Mongoose Compound Indexes | Helpfulz

Mongoose Compound Indexes

May 30, 2020

After googling around i found a solution to a pretty tricky but neat problem i had.

I wanted to be able to create a schema that would ensure a combination of two or more indexes were unique.

I also wanted the route to either create a new one if the unique combination was not there, or just return the document if it already existed, and i did this with the help of stack overflow

So here is my model. I’ve initiated the Schema like i normally do, but I added a line afterwords that makes the combination of invitee and eventId unique. So the combination needs to be unique, not necessarily one or the other.

// Model.js
const mongoose = require("mongoose");
const Schema = mongoose.Schema;

const inviteSchema = new Schema(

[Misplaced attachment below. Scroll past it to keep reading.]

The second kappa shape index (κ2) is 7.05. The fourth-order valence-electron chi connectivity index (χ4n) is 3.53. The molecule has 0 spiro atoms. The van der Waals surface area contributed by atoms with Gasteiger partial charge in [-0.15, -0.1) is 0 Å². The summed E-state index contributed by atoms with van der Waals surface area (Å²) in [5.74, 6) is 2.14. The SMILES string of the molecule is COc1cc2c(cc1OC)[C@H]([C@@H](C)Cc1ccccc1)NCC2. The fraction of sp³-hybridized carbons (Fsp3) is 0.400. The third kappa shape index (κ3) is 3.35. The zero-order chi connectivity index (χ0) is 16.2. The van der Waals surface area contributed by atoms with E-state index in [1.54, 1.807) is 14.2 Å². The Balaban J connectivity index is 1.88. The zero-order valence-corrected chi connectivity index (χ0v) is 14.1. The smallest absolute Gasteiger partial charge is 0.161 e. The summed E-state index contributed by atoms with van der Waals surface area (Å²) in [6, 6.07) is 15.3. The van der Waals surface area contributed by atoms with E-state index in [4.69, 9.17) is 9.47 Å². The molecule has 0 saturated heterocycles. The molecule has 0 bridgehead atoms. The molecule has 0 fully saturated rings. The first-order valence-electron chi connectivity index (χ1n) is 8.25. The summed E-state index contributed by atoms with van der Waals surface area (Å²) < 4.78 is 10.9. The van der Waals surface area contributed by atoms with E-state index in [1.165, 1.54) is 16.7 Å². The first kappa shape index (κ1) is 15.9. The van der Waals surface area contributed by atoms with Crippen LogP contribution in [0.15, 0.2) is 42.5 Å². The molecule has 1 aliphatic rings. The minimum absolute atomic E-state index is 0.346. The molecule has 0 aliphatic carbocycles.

invitee: { type: String },
    eventId: { type: String },

inviteSchema.index({ invitee: 1, eventId: 1, }, { unique: true })

const Invite = mongoose.model("Invite", inviteSchema);

module.exports = Invite;

Getting into the weeds on this if your interested: According to their docs you can define indexes at the path level or the schema level. In order to do these compound indexes it is required to do that using the schema level. This is why i needed that inviteSchema.index(…) line of code.

Now to the controller:

const db = require("../models");

// Defining methods for the InvitesController
module.exports = {
  create: function(req, res) {
    const options = { upsert: true, new: true, setDefaultsOnInsert: true };
      .findOneAndUpdate(req.body, req.body, options)
      .then(dbModel => res.json(dbModel))
      .catch(err => res.status(422).json(err));

So this function allows me to simply return the document if the combination of the “invitee” and “eventId” keys are not unique, and create a new document if the combination is unique.

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Written by IzzleNizzle who can be found playing around in the mountains of Utah. ⛰️ You should follow Iz on Twitter

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